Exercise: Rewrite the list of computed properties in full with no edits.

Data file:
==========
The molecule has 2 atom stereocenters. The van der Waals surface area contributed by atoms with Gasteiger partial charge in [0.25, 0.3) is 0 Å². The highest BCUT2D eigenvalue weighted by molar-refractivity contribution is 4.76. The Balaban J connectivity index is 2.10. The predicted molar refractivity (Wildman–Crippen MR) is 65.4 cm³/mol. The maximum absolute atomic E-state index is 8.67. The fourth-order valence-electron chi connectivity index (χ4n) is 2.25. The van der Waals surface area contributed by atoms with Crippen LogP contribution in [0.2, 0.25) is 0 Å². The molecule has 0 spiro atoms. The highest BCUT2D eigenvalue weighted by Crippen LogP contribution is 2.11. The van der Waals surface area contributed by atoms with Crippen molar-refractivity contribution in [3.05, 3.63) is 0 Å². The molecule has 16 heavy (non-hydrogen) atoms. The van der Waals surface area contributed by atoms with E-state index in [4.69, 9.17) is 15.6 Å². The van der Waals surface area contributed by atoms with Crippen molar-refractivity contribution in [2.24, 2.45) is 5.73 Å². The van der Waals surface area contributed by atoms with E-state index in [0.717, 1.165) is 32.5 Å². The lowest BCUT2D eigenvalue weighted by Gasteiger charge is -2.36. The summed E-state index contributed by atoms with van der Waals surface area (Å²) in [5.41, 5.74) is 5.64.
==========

The molecule has 2 atom stereocenters. The van der Waals surface area contributed by atoms with Gasteiger partial charge in [0.25, 0.3) is 0 Å². The highest BCUT2D eigenvalue weighted by molar-refractivity contribution is 4.76. The Balaban J connectivity index is 2.10. The predicted molar refractivity (Wildman–Crippen MR) is 65.4 cm³/mol. The maximum absolute atomic E-state index is 8.67. The fourth-order valence-electron chi connectivity index (χ4n) is 2.25. The van der Waals surface area contributed by atoms with Crippen LogP contribution in [0.2, 0.25) is 0 Å². The molecule has 0 spiro atoms. The highest BCUT2D eigenvalue weighted by Crippen LogP contribution is 2.11. The van der Waals surface area contributed by atoms with Crippen molar-refractivity contribution in [3.05, 3.63) is 0 Å². The molecule has 16 heavy (non-hydrogen) atoms. The van der Waals surface area contributed by atoms with E-state index in [4.69, 9.17) is 15.6 Å². The van der Waals surface area contributed by atoms with Crippen molar-refractivity contribution in [2.24, 2.45) is 5.73 Å². The van der Waals surface area contributed by atoms with E-state index in [0.717, 1.165) is 32.5 Å². The lowest BCUT2D eigenvalue weighted by Gasteiger charge is -2.36. The summed E-state index contributed by atoms with van der Waals surface area (Å²) in [5.41, 5.74) is 5.64.